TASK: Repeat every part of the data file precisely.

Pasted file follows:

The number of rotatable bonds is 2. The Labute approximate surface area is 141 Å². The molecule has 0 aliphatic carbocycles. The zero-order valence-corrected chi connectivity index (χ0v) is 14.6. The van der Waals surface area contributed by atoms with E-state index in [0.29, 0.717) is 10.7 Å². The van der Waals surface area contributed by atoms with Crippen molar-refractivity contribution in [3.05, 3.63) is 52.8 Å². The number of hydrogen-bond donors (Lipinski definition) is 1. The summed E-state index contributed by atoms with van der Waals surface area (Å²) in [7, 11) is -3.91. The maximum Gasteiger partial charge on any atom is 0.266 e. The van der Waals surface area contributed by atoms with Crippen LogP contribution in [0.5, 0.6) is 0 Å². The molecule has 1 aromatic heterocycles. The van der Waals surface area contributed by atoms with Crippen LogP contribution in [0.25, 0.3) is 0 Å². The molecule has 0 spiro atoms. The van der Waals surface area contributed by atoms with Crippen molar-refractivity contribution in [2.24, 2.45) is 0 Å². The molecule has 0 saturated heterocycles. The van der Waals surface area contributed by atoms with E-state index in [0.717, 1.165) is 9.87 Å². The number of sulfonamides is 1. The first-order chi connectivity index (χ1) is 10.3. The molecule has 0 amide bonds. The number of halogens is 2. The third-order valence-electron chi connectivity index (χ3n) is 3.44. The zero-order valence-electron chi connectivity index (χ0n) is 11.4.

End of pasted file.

The number of rotatable bonds is 2. The Labute approximate surface area is 141 Å². The molecule has 0 aliphatic carbocycles. The zero-order valence-corrected chi connectivity index (χ0v) is 14.6. The van der Waals surface area contributed by atoms with E-state index in [0.29, 0.717) is 10.7 Å². The van der Waals surface area contributed by atoms with Crippen molar-refractivity contribution in [3.05, 3.63) is 52.8 Å². The number of hydrogen-bond donors (Lipinski definition) is 1. The summed E-state index contributed by atoms with van der Waals surface area (Å²) in [7, 11) is -3.91. The maximum Gasteiger partial charge on any atom is 0.266 e. The van der Waals surface area contributed by atoms with Crippen LogP contribution in [0.5, 0.6) is 0 Å². The molecule has 1 aromatic heterocycles. The van der Waals surface area contributed by atoms with Crippen LogP contribution in [0.25, 0.3) is 0 Å². The molecule has 0 spiro atoms. The van der Waals surface area contributed by atoms with Crippen molar-refractivity contribution in [2.24, 2.45) is 0 Å². The molecule has 0 saturated heterocycles. The van der Waals surface area contributed by atoms with E-state index in [0.717, 1.165) is 9.87 Å². The number of sulfonamides is 1. The first-order chi connectivity index (χ1) is 10.3. The molecule has 0 amide bonds. The number of halogens is 2. The third-order valence-electron chi connectivity index (χ3n) is 3.44. The zero-order valence-electron chi connectivity index (χ0n) is 11.4.